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Sender: Rickrad
Subject: Re: An Ideological Turing Test featuring arguments against Raddatz's "Cap and Priori
Date: Sun, May 18, 2014
Msg: 100995

Michael B asks two very important questions: 1) How would the caps be decided in cap-and-prioritize 2) Is cap-and-prioritize compatible with participatory budgeting.

Question #2 is easier... the answer is *absolutely!*. Participatory budgeting could help with both the capping and the prioritizing. e.g. a popular vote to raise taxes is a form of PB. Also, a PB committee could be instrumental in the prioritizing of programs, especially with regard to social-spending, as it is less technical and less secret than, say, military spending. However, has shown that PB can help even with military spending. So cap-and-prioritize is absolutely compatible with PB.

Regarding question #1, the setting of the cap(s), the key is to first divide the budget by purpose and the prioritize within each purpose. This quickly allows the problem to be "divided and conquered" as each sub-budget can have its own cap and its own way of prioritizing.

Military spending, for example, might need to have a balanced budget in peace time and no pre-set cap in war time. And the pentagon will likely do the heavy lifting when it comes to prioritizing, as it does now.

Discretionary spending could continue to be divided among sub-committees and prioritized in committee.

The most important spending to cap-and-prioritize is social spending, (meaning all the government programs designed to help people, especially those who need help most) because social spending is the largest chunk of federal spending, the fastest growing, the most in need of reform (because it could be used so much better) and the hardest to reform (because it is politically deadly to even mention reform)

One proposal is to allow social spending to grow every year (good years and bad) by population plus inflation. This ensures the per-person purchasing power of social spending remains the same over time.

Conservatives and libertarians like this kind of cap because the economy grows faster (on average) and so this cap would constantly shrink the size of government as a percentage of the economy, forcing government to trend towards what libertarian consider ideal freedom.

Progressives, of course, do not normally support such a cap because they want the government's ability to help those in need to constantly improve over time. That's where the prioritizing comes in. Let's imaging the capped budget is divided among the 50 states with one string attached: the state has to prioritize the spending using a percentile-grading system or better.

This would create 50 different experiments for how to best use that constant purchasing power. Over time -- as ideas compete for dollars in a transparent "priority marketplace" -- this would force the effectiveness of social spending to constantly improve, towards what progressives consider to be ideal social justice.

What's happening here is that cap-and-prioritize is economizing our collective resources the same way that capitalism economizes individual resources.

In this way, cap-and-prioritize is the philosophical peer to capitalism.

- Rick Raddatz,

p.s. An earlier post my me incorrectly said I was responding to Michael B when really I mis-read the email as was responding to Michael S's turing test! The New York Times regrets the error.?

On May 18, 2014, at 01:27 PM, Michael Briand wrote:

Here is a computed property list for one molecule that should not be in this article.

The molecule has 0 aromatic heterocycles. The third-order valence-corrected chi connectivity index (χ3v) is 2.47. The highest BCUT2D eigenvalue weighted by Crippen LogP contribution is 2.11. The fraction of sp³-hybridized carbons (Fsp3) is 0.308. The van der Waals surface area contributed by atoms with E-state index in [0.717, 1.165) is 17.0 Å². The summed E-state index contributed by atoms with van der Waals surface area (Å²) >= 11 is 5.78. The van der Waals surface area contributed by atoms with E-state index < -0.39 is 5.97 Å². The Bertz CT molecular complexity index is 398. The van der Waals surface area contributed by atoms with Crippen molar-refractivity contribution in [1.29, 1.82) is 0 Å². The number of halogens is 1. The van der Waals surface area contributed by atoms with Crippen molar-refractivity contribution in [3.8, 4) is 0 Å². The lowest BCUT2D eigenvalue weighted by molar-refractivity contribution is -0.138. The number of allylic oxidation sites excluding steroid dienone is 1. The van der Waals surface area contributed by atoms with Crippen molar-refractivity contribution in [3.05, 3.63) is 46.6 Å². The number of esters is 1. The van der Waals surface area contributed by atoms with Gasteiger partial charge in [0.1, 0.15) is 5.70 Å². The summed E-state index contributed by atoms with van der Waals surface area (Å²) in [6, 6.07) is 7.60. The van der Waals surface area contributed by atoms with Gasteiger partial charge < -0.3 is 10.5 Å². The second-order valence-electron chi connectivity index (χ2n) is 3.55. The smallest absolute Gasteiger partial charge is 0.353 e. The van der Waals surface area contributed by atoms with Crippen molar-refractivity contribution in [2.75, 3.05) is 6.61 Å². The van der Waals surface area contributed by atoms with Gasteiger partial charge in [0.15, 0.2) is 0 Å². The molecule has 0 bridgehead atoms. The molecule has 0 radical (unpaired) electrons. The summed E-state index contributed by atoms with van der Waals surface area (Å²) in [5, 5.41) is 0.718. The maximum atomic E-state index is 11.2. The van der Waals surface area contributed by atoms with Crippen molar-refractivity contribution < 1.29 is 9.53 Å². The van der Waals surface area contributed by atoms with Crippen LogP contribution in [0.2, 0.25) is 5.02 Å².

> Thanks to Lawry for making this important point about human subjectivity, with its implications for individual empowerment and participation. > > I have just asked Rick R. and Michael S. about how the cap on federal spending they propose would be determined: by whom, through what type of process, according to what criteria? I asked whether participatory budgeting could be bent to that purpose. It seems to me that PB honors the values of empowerment and participation. > > Michael Briand > > > > From: Lawrence Chickering > > Sent: Sunday, May 18, 2014 9:52 AM > To: TRANSPARTISAN@LISTS.THATAWAY.ORG > > Subject: Re: [TRANSPARTISAN] An Ideological Turing Test featuring arguments against Raddatz's "Cap and Prioritize" proposal > > Michael (S), > > I regard myself as a 'bleeding heart libertarian', and I have thoughts about > supporting Raddatz's proposal. Here goes: > > The vision of helping the disadvantaged that is currently dominant in our debate > sees the problem as entirely an objective problem, which is 'solved' by resource > transfers. This vision (unfortunately) sees the disadvantaged only as objects, > which is a pitifully limited view of human beings. Worrying only about resource > transfers to objects reduces human relationships to the level of the care > and feeding of farm animals. > > Objective inequality exists in many dimensions, most of them unsolvable > by resource transfers (it exists in all dimensions in terms of which people > differentiate themselves -- besides wealth, intelligence, beauty, appreciation > of art, etc, etc). > > Fifteen seconds' reflection will make it clear that 'progressives' preoccupation > with objective equality is impossible as a policy objective. The real challenge > is the impulse to differentiate because the more equal one term of differentiation > becomes, the more important others become (assuming constant need to > differentiate). > > The really unfortunate thing about our current philosophical idiom is that > objective equality is the gold standard principle of moral discourse. I believe > this is utterly bankrupt as a defining principle of our moral life. The idea, > ultimately, that everyone can be above average in everything is not only > laughably (because logically) impossible; it is also brutally cruel because it > steers masses of people to believe their lives are failures. > > I am here, of course, critiquing the order-left. But many on the right are > also guilty of a brutal (though different) focus on equality. Many on the > right argue that equal opportunity is the touchstone of justice: equal > opportunity to 'get ahead' and achieve 'The American Dream'. Why is this > also brutal? Because if you can only achieve The American Dream by > being a 'winner', it follows that masses of people are cut out of The > Dream; they are 'losers'. > > I believe both visions are unacceptable -- much worse than that, both > visions are vile. > > People as Subjects > > Let me try starting in a different place (in terms of what is important). > Assume for the moment that people are more than farm animals. Assume > that we need to worry about more than people as objects; we also have to > worry about them as subjects. > > A very wise man once told me that the key to joy is creation. I would argue > that the key to opportunities for creation is empowerment, and this -- I > would argue -- should be the great principle underlying our political morality. > Empowerment, I believe, is what connects your references to Mohammed > Yunus, Hernando de Soto, etc., as well as my own program, Educate Girls > Globally. I believe that empowerment is the central value underlying > everything that is working. > > Empowerment is a complicated concept, which includes both individualistic > and collective elements (empowerment needs to liberate people to 'be > themselves', but it also needs to do it understanding that connection -- > to self, others, nature and cosmos -- are also important). > > The central deficiency in our current idiom is its mechanistic, objectified > core. Empowerment depends on understanding that we live in a Connected > World of subjects. Unfortunately, we have no language that bridges the gap > between the formal practices of traditional religion and informal spiritual > practices. The absence of such a language makes it impossible to have a > coherent conversation about this subject. [I would suggest that the search > for such a language might begin by examining carefully the concepts of God > that range from preconscious subjective (in The Garden) to increasingly > conscious and objective (especially in institutionalized Christianity) to > increasingly conscious and secular (Enlightenment and beyond) to > increasingly conscious and (now) increasingly subjective and 'spiritual'.] > > Please forgive this diversion from the subject at hand, which I could not > avoid because I think engaging these issues is essential to get us away from > the desiccated notion of people as objects that now strangles our debate. > I believe that a major priority for the transpartisan movement should be > to bridge this gap between 'religious' and 'spiritual', opening up a much > wider subjective vision of human possibility that animates people and > programs everywhere. > > People from other cultures often critique American culture with thoughts > like: 'Is there anything Americans think they can't buy?' The critique has > important elements of truth in it, and one of them is in the vision of social > justice that is preoccupied with resource transfers. As long as our debate is > dominated by this as a moral principle, we will never address the real > challenge of justice, which has to do with people as subjects. An important > way to redirect our discourse is to cap the money we can spend. For this > reason I support Raddatz's proposal. > > Lawry Chickering > Educate Girls Globally > > > > To unsubscribe from the TRANSPARTISAN list, click the following link: > > ############################